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On route to Vyborg by invitation of Miina Hujala & Arttu Merimaa. Learning about Ruinenwert (it’s in a troubling relationship to Deep time Marxism). Reading The Value of Ruins: Allegories of Destruction in Benjamin and Speer (2003) Naomi Stead.

The article made me think that the slogan “Personal is Political” is in a problematic relationship to fascism (or totalitarianism): “Personal is political” approaches endorse the aestheticization of the shared political realm (because opinions and positions become public primarily through acts of personal expression). The text made me also think that framing household chores as a form of labor was a bad move.. Where can we live if everything is work? When our imagination is forced to serve politics we lose our freedom. #ॐ

[…] that the ruin is not simply the remnant left over when monumentality has withered away, and that ruination does not necessarily entail a loss, but rather a shift in the meaning and monumentality of architecture.

A new aesthetic, or more pointedly a subversion of aesthetics, is unveiled by the arbitrary processes of decay. In the dialectical image is also revealed the new ways of seeing produced by new technologies and materials. For Benjamin, it is through such violence that the present can be revealed to itself. Speer’s concern, however, is not for a specific and fleeting ‘now’, but for atemporality. The sudden presence of the present, glimpsed in the rusting reinforcing rods, is for him an unwelcome excision and framing of a moment from within a temporal continuum. Speer thus unwittingly reveals a truth crucial also to Benjamin – the temporality of a ruin is produced not only by the means of its destruction, but its original construction as well.

‘Allegories are, in the realm of thoughts, what ruins are in the realm of things’, he writes. Benjamin describes allegory as a form that has been progressively marginalised by the hegemony of beauty within aesthetics, an ascendancy exemplified in the aesthetic symbol.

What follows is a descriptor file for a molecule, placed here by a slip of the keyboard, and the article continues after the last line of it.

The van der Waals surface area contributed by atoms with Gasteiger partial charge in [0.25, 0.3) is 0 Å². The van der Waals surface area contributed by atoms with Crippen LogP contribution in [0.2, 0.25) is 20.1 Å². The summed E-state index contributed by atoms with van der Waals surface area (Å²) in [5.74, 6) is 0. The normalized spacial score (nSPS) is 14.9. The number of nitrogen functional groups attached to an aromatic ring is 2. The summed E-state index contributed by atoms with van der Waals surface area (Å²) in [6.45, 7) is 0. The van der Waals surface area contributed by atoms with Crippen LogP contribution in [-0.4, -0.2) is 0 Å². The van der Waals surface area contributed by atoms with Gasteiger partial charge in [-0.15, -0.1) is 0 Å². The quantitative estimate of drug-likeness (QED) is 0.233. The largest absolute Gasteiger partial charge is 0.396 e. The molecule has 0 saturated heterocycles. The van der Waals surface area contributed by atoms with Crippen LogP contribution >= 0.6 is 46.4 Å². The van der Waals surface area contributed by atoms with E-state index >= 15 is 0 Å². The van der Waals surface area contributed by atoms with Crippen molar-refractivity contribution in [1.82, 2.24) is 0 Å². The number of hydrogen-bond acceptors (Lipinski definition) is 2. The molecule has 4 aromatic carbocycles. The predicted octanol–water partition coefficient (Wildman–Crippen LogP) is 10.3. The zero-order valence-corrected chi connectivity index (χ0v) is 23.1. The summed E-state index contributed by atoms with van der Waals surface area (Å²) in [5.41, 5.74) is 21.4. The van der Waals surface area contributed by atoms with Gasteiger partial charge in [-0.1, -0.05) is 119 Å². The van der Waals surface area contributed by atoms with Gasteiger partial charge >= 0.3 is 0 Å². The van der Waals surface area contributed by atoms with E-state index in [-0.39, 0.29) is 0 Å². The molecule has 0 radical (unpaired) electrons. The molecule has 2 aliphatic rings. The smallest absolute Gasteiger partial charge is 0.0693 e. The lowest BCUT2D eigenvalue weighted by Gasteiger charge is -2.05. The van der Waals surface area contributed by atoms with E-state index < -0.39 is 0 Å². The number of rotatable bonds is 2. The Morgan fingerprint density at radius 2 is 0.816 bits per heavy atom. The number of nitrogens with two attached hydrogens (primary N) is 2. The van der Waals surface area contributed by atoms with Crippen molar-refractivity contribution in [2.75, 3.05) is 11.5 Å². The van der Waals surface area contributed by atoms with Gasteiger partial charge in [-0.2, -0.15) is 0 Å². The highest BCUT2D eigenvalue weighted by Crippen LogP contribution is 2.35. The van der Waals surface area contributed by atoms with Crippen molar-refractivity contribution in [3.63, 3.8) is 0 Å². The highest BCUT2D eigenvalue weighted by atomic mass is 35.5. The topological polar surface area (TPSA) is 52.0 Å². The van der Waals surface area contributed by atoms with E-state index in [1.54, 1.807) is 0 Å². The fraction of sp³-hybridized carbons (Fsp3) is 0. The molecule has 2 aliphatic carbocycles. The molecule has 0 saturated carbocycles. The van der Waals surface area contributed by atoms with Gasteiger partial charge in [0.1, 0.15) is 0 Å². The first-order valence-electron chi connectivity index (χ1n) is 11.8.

Benjamin sees the allegorical sensibility as a means to defeat the totalising aims of symbolism; with its emphasis on transience, specificity, and the contingent world of lived experience, allegory provides a means to represent the frailty and finitude of human life.

[S]ince [Speers] ruins are designed to ‘inspire’ subjects a thousand years in the future with the same aesthetic affect he admires in the present, they are predicated on the belief that the citizens of the future will be no different from those of his own time. Tradition, for him, is based on conservation, on the perpetuation of an unchanging ideal. Benjamin’s understanding of historical subjectivity departs radically from Speer’s positivist, teleological view of history as continuous progress: the ‘allegorical mode’ allows him to express ‘the experience of a world in fragments in which the passing of time means not progress but disintegration.’

Given Benjamin’s ambivalent attitude towards destruction, there is some room for interpretation as to whether he regards the ‘destructive character’ as the positive instrument of divine violence, or some darker force. Is Speer the destructive character, or is the allegorist – read Benjamin – himself? The answer lies in the fact that for Benjamin destruction is never an end in itself, it is only ever a process required to free history from accretions of tradition and mythology.

Benjamin’s understanding of allegory as a critical strategy, a means of undermining or corrupting established traditions from within, lends it a crucial significance both to his philosophy of history and his critique of the aestheticisation of politics.

[…] Speer’s use of the ruin is ‘symbolic’ in that it aspires to the idealised, atemporal totality characteristic of Nazi Neo-Classical architecture. Allegory, for Benjamin, is not only counteraesthetic, but a counter to aesthetics and therein lies its particular strength in opposition to the ‘aestheticisation of politics’ he identified as a key characteristic of fascism.

For Benjamin, it is through the suddenness and shock of destruction that the subject emerges from the ‘dream’ of tradition and into modern life in the present. The stripping away of the ‘traces’ of tradition, the removal of ‘aura’, the sudden shock of awakening, all aspire, in Benjamin’s conception, to the emancipated state of the ‘new poverty’, where illusions are abandoned and the subject is presented to itself in the present. Ruin, both as verb and noun, process and object, thus exemplifies a mode of working and a field of possibilities for historical materialism.

The process of ruination can be applied equally to the conceptual and to the objective world. This is the true meaning of Benjamin’s statement that ‘[a]llegories are, in the realm of thoughts, what ruins are in the realm of things’: criticism in the name of allegory is a process of conceptually ‘ruining’ the structures of affirmative argument and then of working through the [Are white tea-cups with putin prints criticism?]

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Assisted in the video documentation of Mihail Kaluzhski’s Like it, Fake it play (or demo) at gallery Augusta. The event was a part of URB festival programme and produced by Alkovi gallery (Miina Hujala & Arttu Merimaa). The best part of the event was to see Henna Tanskanen perform.